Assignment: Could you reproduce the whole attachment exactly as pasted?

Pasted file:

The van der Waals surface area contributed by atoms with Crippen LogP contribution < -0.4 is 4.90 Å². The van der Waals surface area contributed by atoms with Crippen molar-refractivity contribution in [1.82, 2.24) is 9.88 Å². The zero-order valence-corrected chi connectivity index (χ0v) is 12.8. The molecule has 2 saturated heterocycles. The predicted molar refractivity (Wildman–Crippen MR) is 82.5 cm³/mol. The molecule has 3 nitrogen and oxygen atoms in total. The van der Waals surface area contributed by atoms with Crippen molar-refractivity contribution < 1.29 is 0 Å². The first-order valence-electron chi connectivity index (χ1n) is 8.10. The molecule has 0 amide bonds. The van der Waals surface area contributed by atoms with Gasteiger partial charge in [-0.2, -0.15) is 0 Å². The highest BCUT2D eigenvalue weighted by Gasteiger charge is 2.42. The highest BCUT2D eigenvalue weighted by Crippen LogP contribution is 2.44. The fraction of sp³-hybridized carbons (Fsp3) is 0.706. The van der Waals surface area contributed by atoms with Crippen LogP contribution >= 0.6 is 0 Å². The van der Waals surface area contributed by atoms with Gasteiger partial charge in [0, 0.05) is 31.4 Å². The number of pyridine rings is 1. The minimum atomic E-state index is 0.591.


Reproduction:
The van der Waals surface area contributed by atoms with Crippen LogP contribution < -0.4 is 4.90 Å². The van der Waals surface area contributed by atoms with Crippen molar-refractivity contribution in [1.82, 2.24) is 9.88 Å². The zero-order valence-corrected chi connectivity index (χ0v) is 12.8. The molecule has 2 saturated heterocycles. The predicted molar refractivity (Wildman–Crippen MR) is 82.5 cm³/mol. The molecule has 3 nitrogen and oxygen atoms in total. The van der Waals surface area contributed by atoms with Crippen molar-refractivity contribution < 1.29 is 0 Å². The first-order valence-electron chi connectivity index (χ1n) is 8.10. The molecule has 0 amide bonds. The van der Waals surface area contributed by atoms with Gasteiger partial charge in [-0.2, -0.15) is 0 Å². The highest BCUT2D eigenvalue weighted by Gasteiger charge is 2.42. The highest BCUT2D eigenvalue weighted by Crippen LogP contribution is 2.44. The fraction of sp³-hybridized carbons (Fsp3) is 0.706. The van der Waals surface area contributed by atoms with Crippen LogP contribution >= 0.6 is 0 Å². The van der Waals surface area contributed by atoms with Gasteiger partial charge in [0, 0.05) is 31.4 Å². The number of pyridine rings is 1. The minimum atomic E-state index is 0.591.